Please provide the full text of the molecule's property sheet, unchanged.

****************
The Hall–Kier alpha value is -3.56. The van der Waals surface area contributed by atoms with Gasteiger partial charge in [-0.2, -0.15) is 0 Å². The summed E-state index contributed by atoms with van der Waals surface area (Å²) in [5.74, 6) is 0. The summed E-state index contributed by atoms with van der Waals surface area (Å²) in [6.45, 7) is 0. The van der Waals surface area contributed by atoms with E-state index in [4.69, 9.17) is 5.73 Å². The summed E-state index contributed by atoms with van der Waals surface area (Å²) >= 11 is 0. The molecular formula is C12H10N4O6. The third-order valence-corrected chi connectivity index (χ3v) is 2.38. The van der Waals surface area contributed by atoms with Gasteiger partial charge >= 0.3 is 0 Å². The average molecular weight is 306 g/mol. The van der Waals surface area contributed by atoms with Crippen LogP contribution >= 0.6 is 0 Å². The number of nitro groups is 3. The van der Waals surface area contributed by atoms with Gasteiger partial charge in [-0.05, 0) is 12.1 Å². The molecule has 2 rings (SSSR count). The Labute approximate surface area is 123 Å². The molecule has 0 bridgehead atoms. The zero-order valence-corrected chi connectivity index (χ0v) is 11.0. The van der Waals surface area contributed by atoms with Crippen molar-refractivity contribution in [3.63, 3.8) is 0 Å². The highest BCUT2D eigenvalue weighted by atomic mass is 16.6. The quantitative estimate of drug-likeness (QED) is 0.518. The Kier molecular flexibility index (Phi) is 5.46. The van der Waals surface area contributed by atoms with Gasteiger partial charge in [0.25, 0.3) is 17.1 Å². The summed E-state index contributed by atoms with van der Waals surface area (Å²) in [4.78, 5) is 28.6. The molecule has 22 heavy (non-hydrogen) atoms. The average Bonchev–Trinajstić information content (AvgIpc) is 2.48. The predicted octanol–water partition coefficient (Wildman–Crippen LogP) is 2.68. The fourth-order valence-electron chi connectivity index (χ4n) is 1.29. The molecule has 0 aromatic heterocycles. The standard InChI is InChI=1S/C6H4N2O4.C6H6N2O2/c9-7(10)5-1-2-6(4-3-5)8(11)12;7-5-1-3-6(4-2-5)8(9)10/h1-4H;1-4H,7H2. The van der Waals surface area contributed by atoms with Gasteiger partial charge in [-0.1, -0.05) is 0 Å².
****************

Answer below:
The Hall–Kier alpha value is -3.56. The van der Waals surface area contributed by atoms with Gasteiger partial charge in [-0.2, -0.15) is 0 Å². The summed E-state index contributed by atoms with van der Waals surface area (Å²) in [5.74, 6) is 0. The summed E-state index contributed by atoms with van der Waals surface area (Å²) in [6.45, 7) is 0. The van der Waals surface area contributed by atoms with E-state index in [4.69, 9.17) is 5.73 Å². The summed E-state index contributed by atoms with van der Waals surface area (Å²) >= 11 is 0. The molecular formula is C12H10N4O6. The third-order valence-corrected chi connectivity index (χ3v) is 2.38. The van der Waals surface area contributed by atoms with Gasteiger partial charge >= 0.3 is 0 Å². The average molecular weight is 306 g/mol. The van der Waals surface area contributed by atoms with Crippen LogP contribution >= 0.6 is 0 Å². The number of nitro groups is 3. The van der Waals surface area contributed by atoms with Gasteiger partial charge in [-0.05, 0) is 12.1 Å². The molecule has 2 rings (SSSR count). The Labute approximate surface area is 123 Å². The molecule has 0 bridgehead atoms. The zero-order valence-corrected chi connectivity index (χ0v) is 11.0. The van der Waals surface area contributed by atoms with Crippen molar-refractivity contribution in [3.63, 3.8) is 0 Å². The highest BCUT2D eigenvalue weighted by atomic mass is 16.6. The quantitative estimate of drug-likeness (QED) is 0.518. The Kier molecular flexibility index (Phi) is 5.46. The van der Waals surface area contributed by atoms with Gasteiger partial charge in [0.25, 0.3) is 17.1 Å². The summed E-state index contributed by atoms with van der Waals surface area (Å²) in [4.78, 5) is 28.6. The molecule has 22 heavy (non-hydrogen) atoms. The average Bonchev–Trinajstić information content (AvgIpc) is 2.48. The predicted octanol–water partition coefficient (Wildman–Crippen LogP) is 2.68. The fourth-order valence-electron chi connectivity index (χ4n) is 1.29. The molecule has 0 aromatic heterocycles. The standard InChI is InChI=1S/C6H4N2O4.C6H6N2O2/c9-7(10)5-1-2-6(4-3-5)8(11)12;7-5-1-3-6(4-2-5)8(9)10/h1-4H;1-4H,7H2. The van der Waals surface area contributed by atoms with Gasteiger partial charge in [-0.1, -0.05) is 0 Å².